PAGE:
Dr. Asarch’s Column on Girls Gone Sporty This Month is all About Oily Hair - Page

  • Posted on: Nov 13 2012
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Originally published on GirlsGoneSporty.com November 9, 2012
by Dr. Richard Asarch, MD
For athletes, sweating is part of everyday life. When you work your body hard, you increase your heart rate and raise your internal body temperature. Your body then uses perspiration to help cool you back down to normal. Sweat glands are located all over your body, including on your scalp. If you’re an athlete with very active sweat glands, you may be concerned about the effect that all that sweat has on your hair due to the fact that sweating also stimulates oil production. This can lead to an oily scalp and oily hair.


Contrary to what you might think, it’s not your hair that produces oil or sebum. Instead, it’s your scalp that produces the excess oil that ends up by the hair shaft. These glands secrete sebum, a mixture of fats and other substances that normally keep your hair and scalp from drying out. Hormonal changes, such as puberty or menopause, and changes in hormonal balance due to stress or medication, can make your hair extra oily. Genetics, humidity, sweating and diet can all have an effect on your hair. Additionally, the straighter your hair is, the quicker it will pick up oil – a problem for those with very straight hair; less of a problem for those with curly or tightly kinked hair.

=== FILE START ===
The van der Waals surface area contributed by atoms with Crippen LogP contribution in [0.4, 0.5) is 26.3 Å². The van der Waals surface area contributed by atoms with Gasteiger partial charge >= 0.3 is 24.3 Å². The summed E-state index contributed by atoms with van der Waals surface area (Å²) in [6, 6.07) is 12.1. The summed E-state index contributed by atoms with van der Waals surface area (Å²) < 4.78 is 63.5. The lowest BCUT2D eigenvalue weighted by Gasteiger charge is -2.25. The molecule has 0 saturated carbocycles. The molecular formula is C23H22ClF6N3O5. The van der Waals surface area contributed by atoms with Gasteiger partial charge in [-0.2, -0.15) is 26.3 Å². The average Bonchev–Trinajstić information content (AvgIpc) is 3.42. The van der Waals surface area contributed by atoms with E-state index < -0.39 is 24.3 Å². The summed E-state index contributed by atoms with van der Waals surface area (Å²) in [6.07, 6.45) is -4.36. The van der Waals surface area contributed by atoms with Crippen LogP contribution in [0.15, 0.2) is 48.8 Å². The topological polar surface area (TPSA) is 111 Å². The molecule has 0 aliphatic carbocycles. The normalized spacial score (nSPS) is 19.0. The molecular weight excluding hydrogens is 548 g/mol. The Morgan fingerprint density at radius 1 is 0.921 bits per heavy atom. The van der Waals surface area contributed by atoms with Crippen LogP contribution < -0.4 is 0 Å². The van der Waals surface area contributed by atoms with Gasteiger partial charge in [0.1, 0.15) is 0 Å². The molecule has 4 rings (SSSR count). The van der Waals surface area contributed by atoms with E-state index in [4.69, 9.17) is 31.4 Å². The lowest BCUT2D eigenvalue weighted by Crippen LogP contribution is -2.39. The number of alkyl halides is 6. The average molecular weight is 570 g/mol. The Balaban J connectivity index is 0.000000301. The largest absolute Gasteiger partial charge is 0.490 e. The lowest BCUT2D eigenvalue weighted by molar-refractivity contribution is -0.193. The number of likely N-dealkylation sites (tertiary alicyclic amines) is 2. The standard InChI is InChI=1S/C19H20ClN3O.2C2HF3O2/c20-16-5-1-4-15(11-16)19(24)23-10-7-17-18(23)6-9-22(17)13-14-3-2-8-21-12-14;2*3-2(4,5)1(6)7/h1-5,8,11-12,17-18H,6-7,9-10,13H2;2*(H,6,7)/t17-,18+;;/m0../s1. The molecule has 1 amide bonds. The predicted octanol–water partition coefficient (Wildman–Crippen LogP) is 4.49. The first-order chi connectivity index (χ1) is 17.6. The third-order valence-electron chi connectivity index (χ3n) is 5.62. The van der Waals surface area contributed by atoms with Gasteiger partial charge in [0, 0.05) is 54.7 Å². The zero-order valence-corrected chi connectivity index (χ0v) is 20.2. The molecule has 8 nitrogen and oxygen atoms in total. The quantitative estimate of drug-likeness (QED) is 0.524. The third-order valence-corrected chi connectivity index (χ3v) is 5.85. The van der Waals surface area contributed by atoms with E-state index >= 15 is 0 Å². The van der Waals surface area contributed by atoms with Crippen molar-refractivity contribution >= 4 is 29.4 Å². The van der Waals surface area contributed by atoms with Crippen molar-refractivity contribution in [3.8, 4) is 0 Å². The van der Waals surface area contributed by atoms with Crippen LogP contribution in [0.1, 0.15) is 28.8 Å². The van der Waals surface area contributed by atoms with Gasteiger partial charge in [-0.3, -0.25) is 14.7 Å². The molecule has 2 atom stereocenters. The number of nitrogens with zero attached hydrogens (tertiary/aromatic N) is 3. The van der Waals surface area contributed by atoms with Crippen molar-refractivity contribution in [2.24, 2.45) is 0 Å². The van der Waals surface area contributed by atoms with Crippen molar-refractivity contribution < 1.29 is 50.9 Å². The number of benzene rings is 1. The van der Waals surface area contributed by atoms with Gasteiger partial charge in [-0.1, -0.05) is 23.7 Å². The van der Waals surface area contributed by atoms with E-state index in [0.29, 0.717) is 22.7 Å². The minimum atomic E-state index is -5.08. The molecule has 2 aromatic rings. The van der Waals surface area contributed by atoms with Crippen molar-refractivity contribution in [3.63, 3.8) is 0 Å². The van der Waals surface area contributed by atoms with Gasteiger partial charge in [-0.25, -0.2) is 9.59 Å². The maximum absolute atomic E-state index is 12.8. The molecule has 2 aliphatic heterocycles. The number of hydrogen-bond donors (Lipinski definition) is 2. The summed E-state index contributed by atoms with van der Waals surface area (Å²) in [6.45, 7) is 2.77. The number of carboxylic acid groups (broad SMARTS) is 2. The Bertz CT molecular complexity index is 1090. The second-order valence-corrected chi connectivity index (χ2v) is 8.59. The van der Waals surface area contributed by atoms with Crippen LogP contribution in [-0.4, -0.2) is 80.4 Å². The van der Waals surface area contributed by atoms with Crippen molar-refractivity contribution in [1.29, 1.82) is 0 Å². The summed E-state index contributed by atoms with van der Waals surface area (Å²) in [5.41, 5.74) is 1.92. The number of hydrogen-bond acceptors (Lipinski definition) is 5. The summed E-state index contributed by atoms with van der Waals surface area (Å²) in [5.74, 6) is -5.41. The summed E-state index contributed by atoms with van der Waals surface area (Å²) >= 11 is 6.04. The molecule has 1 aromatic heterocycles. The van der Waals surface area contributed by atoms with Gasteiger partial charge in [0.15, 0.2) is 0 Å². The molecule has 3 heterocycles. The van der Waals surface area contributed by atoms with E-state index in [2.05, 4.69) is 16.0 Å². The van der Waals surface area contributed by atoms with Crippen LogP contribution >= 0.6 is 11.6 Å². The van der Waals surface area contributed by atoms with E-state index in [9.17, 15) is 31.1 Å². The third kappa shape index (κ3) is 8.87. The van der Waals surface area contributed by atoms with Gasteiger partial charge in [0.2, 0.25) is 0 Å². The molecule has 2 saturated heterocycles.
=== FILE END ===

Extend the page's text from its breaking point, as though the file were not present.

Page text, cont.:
Oily hair can look “greasy” and can lead to additional scalp issues, such as dandruff, acne-like breakouts and even hair loss. Since it is difficult to stop the oil glands of the scalp from producing sebum, the key to controlling oily hair is to adequately remove the oil from the scalp. Shampoos will do this if you spend the time to thoroughly massage the shampoo into your scalp. It’s a good practice to lather-rinse-repeat if you have the time. If the shampoo does not foam, it’s an indication that significant amounts of oil remain on the scalp—oil that needs to be removed.

Wash your hair every day, especially if your scalp sweats during your workout. Choose a shampoo that is specially formulated for oily hair. These shampoos often contain stronger detergents and fewer conditioners. If you have seriously oily hair, it may be advisable to avoid conditioners altogether since your scalp is already producing its own natural conditioner in the oils generated. If you must use conditioner to avoid tangles or sooth dry ends, avoid the scalp and apply your conditioner a couple of inches below the root of the hair. Finally, you can control the spread of oil from your scalp to your hair if you minimize handling, brushing or combing your hair as this too spreads the oil from the scalp onto the hair itself.

If you have tried all of these suggestions and are still dealing with oily hair, you should see your dermatologist to determine if you have a more significant scalp issue.

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